Billy Blagg is pining for the traditional Easter program but says West Ham's visit from Crystal Palace will be as close as he'll get

East London and West Essex Guardian Series: Billy Blagg expects a war of attrition when Tony Pulis (left) and Sam Allardyce (right) go head-to-head on Saturday. Picture: Action Images Billy Blagg expects a war of attrition when Tony Pulis (left) and Sam Allardyce (right) go head-to-head on Saturday. Picture: Action Images

It would be something of a misnomer to suggest that West Ham have suddenly become an attacking powerhouse – they still lack a quality finisher and someone who can take advantage of Andy Carroll’s aerial supremacy for that to happen – but there have been signs in the last two league matches that Sam Allardyce has been trying to play a more expansive game.

Ironic then that against Liverpool and Arsenal, the Hammers have made some defensive mistakes and been involved in referring debates that have taken the sheen of off what has otherwise seen some encouraging performances.

Modern football though is as much about mental attitudes as tactical insight and the appalling clearance by Stewart Downing that allowed Arsenal back into the game just before half-time at the Emirates, was a good example that proved that - particularly against the better sides - a team can never afford to make a mistake or show any weakness.

The shame of it was that the Hammers looked much better with Mo Diame in the middle of the park, allowing Matt Jarvis to have one of his better games.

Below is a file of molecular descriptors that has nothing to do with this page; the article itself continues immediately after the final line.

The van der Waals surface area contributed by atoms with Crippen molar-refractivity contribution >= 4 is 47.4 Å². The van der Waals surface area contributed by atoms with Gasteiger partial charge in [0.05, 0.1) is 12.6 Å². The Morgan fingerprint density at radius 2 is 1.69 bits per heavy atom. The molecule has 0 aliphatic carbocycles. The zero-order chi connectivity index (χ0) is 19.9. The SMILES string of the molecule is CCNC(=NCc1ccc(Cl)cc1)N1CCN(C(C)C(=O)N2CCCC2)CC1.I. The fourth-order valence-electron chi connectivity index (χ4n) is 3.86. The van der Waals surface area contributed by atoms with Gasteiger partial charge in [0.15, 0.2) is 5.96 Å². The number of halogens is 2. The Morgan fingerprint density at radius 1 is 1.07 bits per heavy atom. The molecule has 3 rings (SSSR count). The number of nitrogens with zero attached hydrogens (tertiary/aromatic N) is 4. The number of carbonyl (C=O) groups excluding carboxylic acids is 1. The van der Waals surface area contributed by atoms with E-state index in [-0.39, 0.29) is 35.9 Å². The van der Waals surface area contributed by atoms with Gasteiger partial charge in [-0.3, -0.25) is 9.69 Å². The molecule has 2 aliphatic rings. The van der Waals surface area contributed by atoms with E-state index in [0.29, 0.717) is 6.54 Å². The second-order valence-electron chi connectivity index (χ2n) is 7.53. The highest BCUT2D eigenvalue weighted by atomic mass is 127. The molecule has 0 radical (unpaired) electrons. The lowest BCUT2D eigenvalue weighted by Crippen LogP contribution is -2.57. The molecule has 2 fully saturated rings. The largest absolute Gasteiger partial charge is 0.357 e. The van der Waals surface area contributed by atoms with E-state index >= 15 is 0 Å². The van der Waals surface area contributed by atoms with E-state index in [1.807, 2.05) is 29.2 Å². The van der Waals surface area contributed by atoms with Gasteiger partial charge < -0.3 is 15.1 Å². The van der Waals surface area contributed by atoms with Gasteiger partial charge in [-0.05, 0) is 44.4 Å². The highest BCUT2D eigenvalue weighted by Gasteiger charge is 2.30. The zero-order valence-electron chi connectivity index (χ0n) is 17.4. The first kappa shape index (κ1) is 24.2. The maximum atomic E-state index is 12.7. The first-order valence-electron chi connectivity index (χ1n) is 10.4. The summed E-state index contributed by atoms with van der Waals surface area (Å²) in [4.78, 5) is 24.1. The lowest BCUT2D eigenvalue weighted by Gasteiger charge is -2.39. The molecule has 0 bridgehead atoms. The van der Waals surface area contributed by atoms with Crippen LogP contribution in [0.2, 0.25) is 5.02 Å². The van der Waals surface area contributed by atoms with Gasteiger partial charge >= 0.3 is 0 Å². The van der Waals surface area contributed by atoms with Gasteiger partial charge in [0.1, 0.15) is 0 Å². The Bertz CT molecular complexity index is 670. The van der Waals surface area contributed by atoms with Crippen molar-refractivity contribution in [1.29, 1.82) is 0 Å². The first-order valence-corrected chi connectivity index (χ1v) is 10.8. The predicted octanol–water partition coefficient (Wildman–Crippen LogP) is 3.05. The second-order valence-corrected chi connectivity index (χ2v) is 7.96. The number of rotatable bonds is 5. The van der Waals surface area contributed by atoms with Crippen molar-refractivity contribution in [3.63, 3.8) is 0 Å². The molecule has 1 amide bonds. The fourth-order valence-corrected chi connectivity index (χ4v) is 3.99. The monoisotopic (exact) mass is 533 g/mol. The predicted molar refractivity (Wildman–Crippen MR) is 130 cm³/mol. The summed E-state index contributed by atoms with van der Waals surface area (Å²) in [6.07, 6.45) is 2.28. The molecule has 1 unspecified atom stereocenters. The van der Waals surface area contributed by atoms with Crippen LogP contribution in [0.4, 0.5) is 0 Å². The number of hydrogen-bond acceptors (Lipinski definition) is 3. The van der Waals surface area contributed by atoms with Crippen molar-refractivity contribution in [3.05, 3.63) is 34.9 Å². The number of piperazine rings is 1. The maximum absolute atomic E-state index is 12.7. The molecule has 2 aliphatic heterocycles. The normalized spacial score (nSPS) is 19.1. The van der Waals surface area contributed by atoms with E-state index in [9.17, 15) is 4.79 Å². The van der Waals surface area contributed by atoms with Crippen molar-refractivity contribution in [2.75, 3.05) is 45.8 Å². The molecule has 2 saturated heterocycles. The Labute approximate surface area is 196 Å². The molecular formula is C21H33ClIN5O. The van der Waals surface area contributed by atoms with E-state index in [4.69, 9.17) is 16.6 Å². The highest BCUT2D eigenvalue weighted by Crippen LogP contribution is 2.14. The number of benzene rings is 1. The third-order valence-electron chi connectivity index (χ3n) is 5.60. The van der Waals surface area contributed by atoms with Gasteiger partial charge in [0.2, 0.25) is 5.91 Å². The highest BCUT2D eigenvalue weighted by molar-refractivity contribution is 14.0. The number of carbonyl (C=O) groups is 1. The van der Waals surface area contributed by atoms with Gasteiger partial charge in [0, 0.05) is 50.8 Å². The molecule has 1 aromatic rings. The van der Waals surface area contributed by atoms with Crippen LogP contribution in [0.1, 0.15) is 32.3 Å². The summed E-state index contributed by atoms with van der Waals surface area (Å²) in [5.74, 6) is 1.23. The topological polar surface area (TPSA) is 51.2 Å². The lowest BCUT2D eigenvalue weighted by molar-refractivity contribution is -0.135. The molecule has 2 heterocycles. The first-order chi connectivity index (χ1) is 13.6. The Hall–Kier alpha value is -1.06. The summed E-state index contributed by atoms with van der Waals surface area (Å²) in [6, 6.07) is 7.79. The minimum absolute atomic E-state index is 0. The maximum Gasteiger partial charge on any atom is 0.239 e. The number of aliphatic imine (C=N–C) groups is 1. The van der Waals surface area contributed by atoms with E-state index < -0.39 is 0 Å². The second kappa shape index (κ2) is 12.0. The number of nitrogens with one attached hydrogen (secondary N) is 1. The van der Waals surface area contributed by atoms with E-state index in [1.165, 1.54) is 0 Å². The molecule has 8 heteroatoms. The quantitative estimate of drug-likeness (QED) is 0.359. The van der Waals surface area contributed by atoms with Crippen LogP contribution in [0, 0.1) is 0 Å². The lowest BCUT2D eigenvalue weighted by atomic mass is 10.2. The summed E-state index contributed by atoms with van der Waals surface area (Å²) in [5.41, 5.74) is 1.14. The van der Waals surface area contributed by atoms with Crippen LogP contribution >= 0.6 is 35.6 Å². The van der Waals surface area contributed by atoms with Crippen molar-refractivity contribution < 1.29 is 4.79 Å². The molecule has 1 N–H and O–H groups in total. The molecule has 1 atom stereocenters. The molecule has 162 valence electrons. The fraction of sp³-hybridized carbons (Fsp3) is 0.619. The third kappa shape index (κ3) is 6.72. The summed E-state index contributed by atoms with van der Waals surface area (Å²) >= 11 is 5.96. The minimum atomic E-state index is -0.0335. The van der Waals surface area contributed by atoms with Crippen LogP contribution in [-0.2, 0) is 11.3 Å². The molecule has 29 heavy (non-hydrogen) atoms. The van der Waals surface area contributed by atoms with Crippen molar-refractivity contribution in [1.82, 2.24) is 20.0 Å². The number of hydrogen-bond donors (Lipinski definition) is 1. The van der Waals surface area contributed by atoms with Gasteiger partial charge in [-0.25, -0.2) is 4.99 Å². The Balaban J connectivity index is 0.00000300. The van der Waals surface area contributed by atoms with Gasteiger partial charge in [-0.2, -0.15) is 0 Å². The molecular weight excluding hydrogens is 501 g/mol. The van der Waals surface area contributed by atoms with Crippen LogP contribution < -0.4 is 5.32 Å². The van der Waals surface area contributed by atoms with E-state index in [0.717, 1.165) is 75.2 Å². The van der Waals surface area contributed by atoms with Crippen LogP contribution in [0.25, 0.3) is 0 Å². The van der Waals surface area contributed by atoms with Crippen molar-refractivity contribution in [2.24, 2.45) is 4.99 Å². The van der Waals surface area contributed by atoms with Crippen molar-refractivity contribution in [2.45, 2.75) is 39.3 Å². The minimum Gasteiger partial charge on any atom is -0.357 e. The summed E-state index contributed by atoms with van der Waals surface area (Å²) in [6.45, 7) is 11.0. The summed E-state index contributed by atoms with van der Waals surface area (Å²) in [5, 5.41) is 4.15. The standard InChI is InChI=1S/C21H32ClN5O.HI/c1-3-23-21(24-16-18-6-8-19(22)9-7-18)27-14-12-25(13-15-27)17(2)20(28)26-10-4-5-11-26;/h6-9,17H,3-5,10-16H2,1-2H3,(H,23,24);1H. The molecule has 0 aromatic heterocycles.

Indeed, but for a bit of old style decision-making that decided Jarvis to stay on his feet when tackled waist high by Bacary Sagna in the penalty area – somewhere Ron Greenwood was doubtless applauding – the Hammers could have had a nervous Arsenal team on the ropes by half-time.

Fans will doubtless be hoping for the formation – if not the form – to continue at home to Crystal Palace to allow the Hammers to get the point or three needed to confirm Premier League football next season, but Big Sam’s post-match comments suggests we might be in for another war of attrition against Tony Pulis’ vastly-improved side.

At Easter weekend though, it’s sometimes hard for some older supporters not to get all starry-eyed when thinking of how crucial the period used to be in deciding important issues in the league.

Although the Premiership program extends itself fully over the weekend for TV purposes, it once used to run over the four days of the holiday period in actual games for the club, a team often playing on Good Friday, Easter Saturday and Bank Holiday Monday.

Modern understanding of health and fitness wouldn’t allow for it now, of course, but it’s amusing nonetheless to consider modern footballers putting aside a pie and a pint, lacing up the heavy boots and trotting out for three games in four days.

On evenings when I’ve little else to do, I like to imagine the FA having a season of old-style football where players don’t roll over six times when tackled, stay on their feet when scythed in half by an opponent smelling of Craven ready-rubbed and Watney’s Pale Ale and given only a finger-wagging admonishment by a referee in a top-hat needing to get back to Barnsley post-match for his Sunday shift down the mine.

As it is though, Allardyce v Pulis is a close as we’re likely to get. Tin hat on everyone!

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